[ale] Any MySQL Experts around?

Thomas Wood thomaswood at mac.com
Sat Feb 14 22:28:23 EST 2004

Just to add my $0.02 to this argument, I know it's possible to do 
something like this b/c it's done at my office.  Our two production 
iPlanet 4 webservices running on Sun 280Rs generate nearly 4 gigabytes 
of logs per day that we export the next day into an oracle db running 
on a quad proc v880 (soon to be a 12 proc v1280--but that's another 
story).  Not including the time it takes to move the files to the 
staging env to gunzip and untar them it takes about 3 hours to import 
the raw data.  Those numbers are pretty rough though and I don't know 
how much data is dropped.  I can give more precise figures on monday 
after I check some logs--if anybody's interested.  This process runs 
concurrently with reports and other data imports so your mileage may 
vary.  I'll see if I can get some eyeballs on the scripts that control 
the import, but it may be wholly useless in this case since you want to 
write directly to a db and not update after the fact.

hope that provides some comparison.

On Feb 14, 2004, at 10:11 PM, Jason Etheridge wrote:

>> I'm thinking of having all my server logs (including NT/2K/2K+3) 
>> record
>> into a MySQL db for better reporting.  Does anyone know if MySQL can
>> handle 100,000+ inserts per day?  Also, if it handling this many 
>> inserts,
>> how good is the SELECT performance for the automated reporting?  ANy
>> thoughts, pointers?
> Disclaimer:  I'm not a real DBA and the tuple calculus I learned in 
> school actually tripped me up in the real world :D
> The largest table I work with in mysql has roughly 8 million records 
> using full-text indexing.  Each row contains a little over 260 bytes 
> of data.  Every morning I turn indexing off and do a LOAD DATA REPLACE 
> touching every record, changing a good bit of them, and adding a 
> thousand or so new records.  It can take around 3 hours to do that and 
> reindex on an old Sun E10K (I forget how many processors; maybe a 
> dozen for that domain).  Queries are fast after that, but I use READ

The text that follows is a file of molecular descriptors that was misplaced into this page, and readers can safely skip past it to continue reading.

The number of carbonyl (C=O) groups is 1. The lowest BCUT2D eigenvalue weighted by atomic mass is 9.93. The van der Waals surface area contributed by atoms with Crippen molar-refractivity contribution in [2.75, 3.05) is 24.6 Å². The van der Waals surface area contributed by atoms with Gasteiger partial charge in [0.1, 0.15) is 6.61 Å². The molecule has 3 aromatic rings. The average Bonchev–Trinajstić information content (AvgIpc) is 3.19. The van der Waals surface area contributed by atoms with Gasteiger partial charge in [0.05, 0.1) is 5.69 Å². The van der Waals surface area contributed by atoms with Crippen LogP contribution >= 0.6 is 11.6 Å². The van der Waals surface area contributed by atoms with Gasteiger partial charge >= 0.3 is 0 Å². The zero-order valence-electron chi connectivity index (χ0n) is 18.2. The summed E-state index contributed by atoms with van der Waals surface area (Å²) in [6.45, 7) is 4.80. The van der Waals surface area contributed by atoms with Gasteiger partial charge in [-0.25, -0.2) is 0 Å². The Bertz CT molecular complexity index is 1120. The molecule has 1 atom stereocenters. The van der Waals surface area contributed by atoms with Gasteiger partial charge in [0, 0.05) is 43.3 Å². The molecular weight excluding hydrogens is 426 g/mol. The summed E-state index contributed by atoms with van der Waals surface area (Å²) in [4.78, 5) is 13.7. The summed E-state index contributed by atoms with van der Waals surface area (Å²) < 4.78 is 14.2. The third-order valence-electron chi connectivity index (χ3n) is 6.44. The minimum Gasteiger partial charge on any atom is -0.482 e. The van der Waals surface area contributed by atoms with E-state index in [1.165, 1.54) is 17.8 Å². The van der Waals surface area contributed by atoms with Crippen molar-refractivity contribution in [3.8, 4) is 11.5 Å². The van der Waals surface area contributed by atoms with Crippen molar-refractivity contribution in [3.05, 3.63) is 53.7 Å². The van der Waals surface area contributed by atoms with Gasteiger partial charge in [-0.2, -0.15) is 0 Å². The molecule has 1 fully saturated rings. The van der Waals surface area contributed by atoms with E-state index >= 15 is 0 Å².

> LOCK's and there are no updates during the day.  I'm not reporting on 
> live data.
> If you don't use full-text indexing, and instead use LIKE statements 
> on large fields, searching is going to be pretty slow with that many 
> records, especially if you can't lock the tables because you're doing 
> updates.  If you do use full-text indexing, I'd worry about 100,000+ 
> inserts a day and concurrent searching.  Full-text updates work best 
> with indexing disabled, and even then, when you go to renable 
> indexing, it'll do it via REPAIR BY SORTING, which could take a long 
> time if you don't have enough RAM to do it without thrashing the 
> disks.
> What sort of reporting do you want to do and sort of logs are they?  
> If you just want to store key statistical information rather than 
> entire log entries, that would be better.  But for storing actual 
> logs, I'm not sure relational databases are the best tool.  For 
> log-based reporting, I currently use a kludge: the system loads into 
> temporary tables specific data parsed from log entries from just the 
> months we're interested in for the current running report.  This only 
> works well for one or two months in our case because of the arbitrary 
> timeout value I set.  For anything really large, like a year's worth 
> of transactions, I just run the logs through a perl script and forget 
> mysql.
> I have another table without full-text indexing that gets searched and 
> updated throughout the day, with about a million records.  But nothing 
> is added except in the mornings, just updated.  I'll try to find some 
> stats for that if you want.
> Best thing to do is get a test machine and play around with some 
> sample loads, and make sure to allocate a lot of filehandles for 
> mysql's process space.
> -- Jason
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